Baseline for GIS Applications

The application I introduced here yesterday can best be understood via its author's explanation: "As I developed several different WorldWind-based applications, I noticed that they all started out the same. Terramenta was born so I wouldn't have to recreate the baseline every time, I could just provide NetBeans plugin modules to introduce the new features required by different projects."

So, to try it out for myself, I checked out the sources from the Mercurial repo today, built them, and ran them.

hg clone https://bitbucket.org/heidtmare/terramenta

On Windows, things worked fine, on Ubuntu they didn't because the relevant native libraries aren't provided yet out of the box.

Here's the result:

The above provides the WorldWind globe, together with all the standard options, e.g., for showing names and other WorldWind features, together with several features that I don't understand yet, such as tools for creating shapes and a recorder for replaying sequences.

The complete application is like this, i.e., one single functionality module is provided, which exposes several API packages that can be extended:

It would really be cool if the above module could also be added to a Maven-based application via a reference to a Maven repository, in the way that Timon Veenstra and the AgroSense team have made available their GeoViewer.

One cool thing from the GeoViewer solution is the Flamingo menubar, which I added to Terramenta by simply putting the dependency below into the application POM:

<dependency>
    <groupId>nl.cloudfarming.client</groupId>
    <artifactId>menu</artifactId>
    <version>1.0.24</version>
</dependency>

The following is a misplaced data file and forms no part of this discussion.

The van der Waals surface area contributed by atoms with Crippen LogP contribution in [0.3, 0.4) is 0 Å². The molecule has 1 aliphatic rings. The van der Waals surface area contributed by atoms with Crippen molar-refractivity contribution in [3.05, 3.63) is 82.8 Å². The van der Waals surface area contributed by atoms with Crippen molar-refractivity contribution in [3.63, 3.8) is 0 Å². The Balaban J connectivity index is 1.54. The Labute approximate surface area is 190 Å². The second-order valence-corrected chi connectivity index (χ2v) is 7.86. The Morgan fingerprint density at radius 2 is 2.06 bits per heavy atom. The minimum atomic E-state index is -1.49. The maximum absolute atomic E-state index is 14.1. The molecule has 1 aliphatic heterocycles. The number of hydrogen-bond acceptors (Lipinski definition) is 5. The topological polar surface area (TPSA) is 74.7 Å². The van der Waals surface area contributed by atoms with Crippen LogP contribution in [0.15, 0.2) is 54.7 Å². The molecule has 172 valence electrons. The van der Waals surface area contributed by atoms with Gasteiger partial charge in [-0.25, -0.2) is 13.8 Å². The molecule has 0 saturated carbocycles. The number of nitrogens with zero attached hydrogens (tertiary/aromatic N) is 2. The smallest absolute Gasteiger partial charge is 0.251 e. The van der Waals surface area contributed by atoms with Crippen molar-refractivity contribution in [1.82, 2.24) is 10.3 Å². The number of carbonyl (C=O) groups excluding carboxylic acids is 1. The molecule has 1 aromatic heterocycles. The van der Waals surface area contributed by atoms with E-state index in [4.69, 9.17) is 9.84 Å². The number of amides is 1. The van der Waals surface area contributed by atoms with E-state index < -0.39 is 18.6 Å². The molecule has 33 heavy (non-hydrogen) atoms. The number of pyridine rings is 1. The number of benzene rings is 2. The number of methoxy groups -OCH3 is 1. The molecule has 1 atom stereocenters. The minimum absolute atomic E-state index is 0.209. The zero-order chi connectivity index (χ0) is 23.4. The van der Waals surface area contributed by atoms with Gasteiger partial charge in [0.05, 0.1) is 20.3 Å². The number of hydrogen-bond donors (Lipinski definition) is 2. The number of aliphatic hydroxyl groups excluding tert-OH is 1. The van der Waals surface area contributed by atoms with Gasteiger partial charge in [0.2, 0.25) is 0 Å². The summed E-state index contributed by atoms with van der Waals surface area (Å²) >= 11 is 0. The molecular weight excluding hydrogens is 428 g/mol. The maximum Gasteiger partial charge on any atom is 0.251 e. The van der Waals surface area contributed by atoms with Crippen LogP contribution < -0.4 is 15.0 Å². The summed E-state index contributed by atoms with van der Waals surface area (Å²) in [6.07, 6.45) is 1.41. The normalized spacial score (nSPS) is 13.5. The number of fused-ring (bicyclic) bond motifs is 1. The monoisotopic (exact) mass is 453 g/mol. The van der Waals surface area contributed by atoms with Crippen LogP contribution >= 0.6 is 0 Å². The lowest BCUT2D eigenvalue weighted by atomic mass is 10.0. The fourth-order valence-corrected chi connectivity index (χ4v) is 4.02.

The result, without doing anything other than the above:

I am looking forward to helping to document the use cases and developer scenarios for Terramenta! Something like this, created by Timon to demonstrate the GeoViewer use case would be cool to have:

http://java.net/projects/agrosense/pages/ExampleGeoviewerNormal

Comments:

I would be sweet to know how to use a custom map from a map server. A lot like the openmap modules.

Posted by Javier Ortiz on August 30, 2012 at 06:46 AM PDT #

I really like the use of the flamingo bar!
I'm building it right now but I'm a bit thrown off by the amount of dependencies the nl.cloudfarming.client menu is requiring...

Posted by guest on August 30, 2012 at 06:51 AM PDT #

You can connect to any standard WMS to add imagery layers at runtime.
The default layers are controlled by the worldwind.config file which can be customized and referenced in the options panel.

Posted by heidtmare on August 30, 2012 at 08:00 AM PDT #

"I'm building it right now but I'm a bit thrown off by the amount of dependencies the nl.cloudfarming.client menu is requiring..."

The menu artifact itself does not have much dependencies.
7 netbeans api modules and lib-flamengo

It could be caused by having a different netbeans platform version in your application. 1.0.24 is build on RELEASE71, if you use a different version, all RELEASE71 versions of the netbeans api modules will be downloaded, including their RELEASE71 dependencies etc etc.

I'm not sure how to solve this though.
We could build artifacts based on different netbeans platform versions, but that would require including the platform version in our own version
(something like 1.0.24-NBRELEASE71, 1.0.24-NBRELEASE169 etc)

Posted by Timon Veenstra on August 30, 2012 at 09:14 AM PDT #

We're in the process of preparing help files and tutorials, so stay tuned--help is on the way! We just published three tutorial videos on the Team Ninjaneer Channel: http://www.youtube.com/teamninjaneer

Posted by Travis on August 30, 2012 at 08:40 PM PDT #

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About

Geertjan Wielenga (@geertjanw) is a Principal Product Manager in the Oracle Developer Tools group living & working in Amsterdam. He is a Java technology enthusiast, evangelist, trainer, speaker, and writer. He blogs here daily.

The focus of this blog is mostly on NetBeans (a development tool primarily for Java programmers), with an occasional reference to NetBeans, and sometimes diverging to topics relating to NetBeans. And then there are days when NetBeans is mentioned, just for a change.

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